Market overview

We expect the urban warehouse market to remain highly attractive in the long term for asset owners, such as Warehouse REIT.

Our market 

We primarily own and manage assets in tier 3 of the UK logistics delivery chain (see box below). Demand for this space comes from a diverse occupier base but the growth in e-commerce has been a particular feature of our market in recent years, as many businesses need warehouses to fulfil online orders. This is shown by the take-up of industrial space, with third-party logistics companies and online retailers responsible for 44% of take-up in 2019, up from 18% in 2010 (source: Savills). Other types of businesses such as manufacturers also use warehouses for e-commerce, allowing them to sell directly to end customers. This demand means that with little new space being developed, rents are rising for all types of occupier and tenants are signing longer leases to secure the space they need.

Strong occupier demand  

Source: ONS                                                                                                

The relentless growth in e-commerce continues, with a corresponding impact on demand for tier 3 space. The UK online retail sector grew by 10.9% in 2019 and, pre‐COVID‐19, this was expected to grow by a further 30.8% by 2023 (source: eMarketer). Online sales accounted for 22.3% of UK retail sales in 2019 and, pre-COVID-19, were predicted to reach 27.9% by 2023, although this reached a record high of 30.7% in April 2020 (source: eMarketer). It is estimated that every €1 billion of additional online sales requires 775,000 sq ft of warehouse space, so the online retail sector alone will need a further 42.5 million sq ft of warehouse space by 2024 (source: Savills).

How we are responding

We acquire assets in economically buoyant areas, close to transport links and large conurbations, which provide both the customers and labour supply our tenants need.

Constrained supply 

Source: Lambert Smith Hampton - 1. Units less than 50,000 sq ft

Supply of small and medium-sized warehouses fell for the seventh year in a row in 2019, reaching a new low of 71.2 million sq ft. This is a decline of two-thirds over the last decade. Available second-hand space fell by 6% in the year, with ‘Grade A’ availability down 17%. While there is some smaller unit development in parts of the UK, most development is in the mid box and Big Box sectors, leading to acute shortages of supply of smaller units in key logistics locations.

How we are responding

With tenants keen to secure space, we are offering longer leases, with ten years (with or without breaks) becoming common, compared with the previous five-year leases (with or without three-year breaks). This is reflected in the Group’s WAULT continuing to increase. We are also looking to generate value from underutilised land within the portfolio, such as at Queenslie, Glasgow.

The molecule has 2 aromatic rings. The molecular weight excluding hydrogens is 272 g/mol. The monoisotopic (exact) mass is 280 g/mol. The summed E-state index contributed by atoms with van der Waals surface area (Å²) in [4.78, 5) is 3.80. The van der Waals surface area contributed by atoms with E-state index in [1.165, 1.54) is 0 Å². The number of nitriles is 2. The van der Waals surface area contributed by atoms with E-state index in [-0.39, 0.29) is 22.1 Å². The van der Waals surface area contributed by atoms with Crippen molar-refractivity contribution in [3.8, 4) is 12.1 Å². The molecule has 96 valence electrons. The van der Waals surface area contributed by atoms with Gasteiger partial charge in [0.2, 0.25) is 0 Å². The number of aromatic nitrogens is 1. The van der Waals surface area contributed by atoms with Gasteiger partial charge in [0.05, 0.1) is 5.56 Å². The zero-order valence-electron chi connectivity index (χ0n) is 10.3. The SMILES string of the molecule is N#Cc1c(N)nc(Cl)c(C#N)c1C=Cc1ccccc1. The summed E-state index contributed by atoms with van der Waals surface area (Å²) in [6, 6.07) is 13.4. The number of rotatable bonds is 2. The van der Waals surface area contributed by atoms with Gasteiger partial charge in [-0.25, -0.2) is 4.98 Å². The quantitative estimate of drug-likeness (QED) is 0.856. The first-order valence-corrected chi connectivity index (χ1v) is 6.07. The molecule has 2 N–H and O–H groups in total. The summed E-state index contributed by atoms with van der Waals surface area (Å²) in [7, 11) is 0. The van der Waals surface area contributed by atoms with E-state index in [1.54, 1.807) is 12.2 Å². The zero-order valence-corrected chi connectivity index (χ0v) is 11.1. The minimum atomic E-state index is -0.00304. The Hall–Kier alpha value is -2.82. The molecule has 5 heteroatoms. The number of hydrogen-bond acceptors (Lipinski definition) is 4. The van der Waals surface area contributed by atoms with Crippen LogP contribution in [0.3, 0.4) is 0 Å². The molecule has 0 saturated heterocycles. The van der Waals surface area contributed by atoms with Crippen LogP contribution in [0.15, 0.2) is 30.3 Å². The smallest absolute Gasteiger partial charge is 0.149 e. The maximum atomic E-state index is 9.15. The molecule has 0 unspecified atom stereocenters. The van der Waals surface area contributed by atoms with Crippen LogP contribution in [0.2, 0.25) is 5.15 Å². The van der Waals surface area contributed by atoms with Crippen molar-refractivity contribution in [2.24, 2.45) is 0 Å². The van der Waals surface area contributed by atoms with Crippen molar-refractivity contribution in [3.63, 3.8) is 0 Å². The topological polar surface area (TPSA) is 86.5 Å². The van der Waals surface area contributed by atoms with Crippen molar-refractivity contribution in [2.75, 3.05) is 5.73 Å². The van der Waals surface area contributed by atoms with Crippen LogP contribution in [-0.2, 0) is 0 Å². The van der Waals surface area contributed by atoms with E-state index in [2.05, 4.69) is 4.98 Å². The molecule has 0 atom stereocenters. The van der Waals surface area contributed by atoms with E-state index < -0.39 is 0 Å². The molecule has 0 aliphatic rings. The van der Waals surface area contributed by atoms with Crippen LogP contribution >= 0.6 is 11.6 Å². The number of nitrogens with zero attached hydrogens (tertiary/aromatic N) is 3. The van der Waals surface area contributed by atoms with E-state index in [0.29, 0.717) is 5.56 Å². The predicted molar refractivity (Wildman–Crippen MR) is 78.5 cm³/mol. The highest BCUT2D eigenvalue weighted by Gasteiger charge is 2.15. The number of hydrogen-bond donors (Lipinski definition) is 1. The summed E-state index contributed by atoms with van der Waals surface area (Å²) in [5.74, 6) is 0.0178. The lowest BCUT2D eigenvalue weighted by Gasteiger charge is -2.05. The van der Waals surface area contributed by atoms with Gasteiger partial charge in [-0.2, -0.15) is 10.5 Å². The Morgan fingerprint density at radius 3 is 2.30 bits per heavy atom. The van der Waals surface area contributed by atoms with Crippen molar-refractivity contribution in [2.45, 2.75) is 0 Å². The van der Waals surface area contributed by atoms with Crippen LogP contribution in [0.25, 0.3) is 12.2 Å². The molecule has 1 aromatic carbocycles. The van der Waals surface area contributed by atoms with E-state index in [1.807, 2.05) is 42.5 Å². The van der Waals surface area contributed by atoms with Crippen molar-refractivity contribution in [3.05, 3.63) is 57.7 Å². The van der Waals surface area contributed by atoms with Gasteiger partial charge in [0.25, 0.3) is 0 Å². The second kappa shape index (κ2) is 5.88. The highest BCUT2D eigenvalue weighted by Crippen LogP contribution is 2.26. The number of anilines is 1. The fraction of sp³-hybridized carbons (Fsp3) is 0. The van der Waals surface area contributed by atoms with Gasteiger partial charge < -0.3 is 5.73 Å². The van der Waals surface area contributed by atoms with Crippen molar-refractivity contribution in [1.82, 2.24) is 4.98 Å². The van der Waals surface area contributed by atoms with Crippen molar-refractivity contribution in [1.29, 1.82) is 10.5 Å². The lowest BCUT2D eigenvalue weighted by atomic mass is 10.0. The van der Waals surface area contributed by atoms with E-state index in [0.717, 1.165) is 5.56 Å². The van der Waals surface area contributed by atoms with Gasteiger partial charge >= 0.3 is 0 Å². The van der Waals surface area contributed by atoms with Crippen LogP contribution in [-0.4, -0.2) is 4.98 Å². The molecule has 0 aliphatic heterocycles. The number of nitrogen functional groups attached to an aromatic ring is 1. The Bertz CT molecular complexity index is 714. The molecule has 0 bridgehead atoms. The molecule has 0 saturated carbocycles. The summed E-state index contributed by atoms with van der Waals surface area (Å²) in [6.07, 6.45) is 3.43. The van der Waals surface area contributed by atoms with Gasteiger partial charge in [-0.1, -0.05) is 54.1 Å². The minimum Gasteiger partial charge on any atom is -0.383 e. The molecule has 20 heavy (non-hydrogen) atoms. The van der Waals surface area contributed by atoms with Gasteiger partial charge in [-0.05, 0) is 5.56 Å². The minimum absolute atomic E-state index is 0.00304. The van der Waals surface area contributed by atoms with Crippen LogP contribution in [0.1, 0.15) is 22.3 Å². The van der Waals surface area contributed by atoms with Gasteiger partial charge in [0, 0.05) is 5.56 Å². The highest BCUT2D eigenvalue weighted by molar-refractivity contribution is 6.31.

Rising rents

Source: Lambert Smith Hampton, MSCI, 2. Units less than 20,000 sq ft, 3. All industrial

The imbalance between demand and supply means that rental growth remains robust for logistics space. In recent years, rents for secondary space of the type we own have grown faster than rents for prime space. This reflects growth from a lower base, the opportunity to enhance rents through refurbishing assets and the fact that prime stock comes to market at higher rental levels, giving less scope for increases. 

How we are responding

We use targeted capital expenditure to make vacant assets attractive to potential tenants, enabling us to consistently capture rental growth ahead of ERV. The WAULT across the portfolio of 5.2 years also creates opportunities to achieve rental increases at lease renewal and at regular rent reviews in longer leases.

Attractive investment market 

Source: Lambert Smith Hampton, Property Data, PMA, 4. All industrial

Following a record year in 2018, investment demand for industrial and logistics assets in the first half of 2019 was affected by Brexit-related uncertainty. However, investment levels bounced back strongly in the second half, with some record prices achieved for larger estates. Overall, during 2019, yields were stable or tightening. Market forecasts show that the industrial property sector is likely to outperform other property asset classes over the next few years.

How we are responding

Having raised new capital in April 2019, we invested the funds during a ‘quiet period’, buying quality assets at what we determined to be competitive prices. We continue to target further acquisitions and intend to raise equity when market conditions allow. We have reduced our target NIY from 7%+ to 6%+, reflecting the clear levels of rental growth we can see for these assets.